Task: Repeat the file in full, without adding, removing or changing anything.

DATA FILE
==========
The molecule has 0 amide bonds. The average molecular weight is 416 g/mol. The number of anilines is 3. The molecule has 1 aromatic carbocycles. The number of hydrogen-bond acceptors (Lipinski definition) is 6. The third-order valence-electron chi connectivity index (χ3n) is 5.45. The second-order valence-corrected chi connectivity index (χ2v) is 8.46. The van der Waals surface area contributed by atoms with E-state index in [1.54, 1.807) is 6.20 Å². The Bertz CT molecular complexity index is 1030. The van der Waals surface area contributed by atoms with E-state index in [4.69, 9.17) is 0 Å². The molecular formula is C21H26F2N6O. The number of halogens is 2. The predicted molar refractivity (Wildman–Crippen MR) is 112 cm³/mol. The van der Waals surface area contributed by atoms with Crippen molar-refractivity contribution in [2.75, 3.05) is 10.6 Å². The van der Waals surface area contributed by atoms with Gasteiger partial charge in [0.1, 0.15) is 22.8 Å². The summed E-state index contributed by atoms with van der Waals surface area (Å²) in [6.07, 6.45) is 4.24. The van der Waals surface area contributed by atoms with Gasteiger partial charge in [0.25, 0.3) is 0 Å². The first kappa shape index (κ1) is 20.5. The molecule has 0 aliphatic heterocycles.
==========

The molecule has 0 amide bonds. The average molecular weight is 416 g/mol. The number of anilines is 3. The molecule has 1 aromatic carbocycles. The number of hydrogen-bond acceptors (Lipinski definition) is 6. The third-order valence-electron chi connectivity index (χ3n) is 5.45. The second-order valence-corrected chi connectivity index (χ2v) is 8.46. The van der Waals surface area contributed by atoms with E-state index in [1.54, 1.807) is 6.20 Å². The Bertz CT molecular complexity index is 1030. The van der Waals surface area contributed by atoms with E-state index in [4.69, 9.17) is 0 Å². The molecular formula is C21H26F2N6O. The number of halogens is 2. The predicted molar refractivity (Wildman–Crippen MR) is 112 cm³/mol. The van der Waals surface area contributed by atoms with Crippen molar-refractivity contribution in [2.75, 3.05) is 10.6 Å². The van der Waals surface area contributed by atoms with Gasteiger partial charge in [0.1, 0.15) is 22.8 Å². The summed E-state index contributed by atoms with van der Waals surface area (Å²) in [6.07, 6.45) is 4.24. The van der Waals surface area contributed by atoms with Gasteiger partial charge in [0.25, 0.3) is 0 Å². The first kappa shape index (κ1) is 20.5. The molecule has 0 aliphatic heterocycles.